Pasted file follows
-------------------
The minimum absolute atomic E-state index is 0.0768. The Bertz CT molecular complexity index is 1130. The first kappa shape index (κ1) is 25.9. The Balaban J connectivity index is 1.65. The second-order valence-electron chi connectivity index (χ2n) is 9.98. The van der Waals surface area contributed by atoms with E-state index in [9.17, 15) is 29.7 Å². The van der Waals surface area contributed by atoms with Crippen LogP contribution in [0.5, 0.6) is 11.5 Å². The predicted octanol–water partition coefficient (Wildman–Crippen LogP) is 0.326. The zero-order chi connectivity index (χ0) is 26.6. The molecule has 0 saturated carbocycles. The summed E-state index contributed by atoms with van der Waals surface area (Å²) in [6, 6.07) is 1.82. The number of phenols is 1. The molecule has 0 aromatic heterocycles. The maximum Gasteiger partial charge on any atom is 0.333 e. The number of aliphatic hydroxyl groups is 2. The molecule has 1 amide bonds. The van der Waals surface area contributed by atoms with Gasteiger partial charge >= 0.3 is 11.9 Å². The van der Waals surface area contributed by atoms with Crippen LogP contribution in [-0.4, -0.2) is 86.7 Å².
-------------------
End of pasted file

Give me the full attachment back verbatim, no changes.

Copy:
The minimum absolute atomic E-state index is 0.0768. The Bertz CT molecular complexity index is 1130. The first kappa shape index (κ1) is 25.9. The Balaban J connectivity index is 1.65. The second-order valence-electron chi connectivity index (χ2n) is 9.98. The van der Waals surface area contributed by atoms with E-state index in [9.17, 15) is 29.7 Å². The van der Waals surface area contributed by atoms with Crippen LogP contribution in [0.5, 0.6) is 11.5 Å². The predicted octanol–water partition coefficient (Wildman–Crippen LogP) is 0.326. The zero-order chi connectivity index (χ0) is 26.6. The molecule has 0 saturated carbocycles. The summed E-state index contributed by atoms with van der Waals surface area (Å²) in [6, 6.07) is 1.82. The number of phenols is 1. The molecule has 0 aromatic heterocycles. The maximum Gasteiger partial charge on any atom is 0.333 e. The number of aliphatic hydroxyl groups is 2. The molecule has 1 amide bonds. The van der Waals surface area contributed by atoms with Gasteiger partial charge >= 0.3 is 11.9 Å². The van der Waals surface area contributed by atoms with Crippen LogP contribution in [-0.4, -0.2) is 86.7 Å².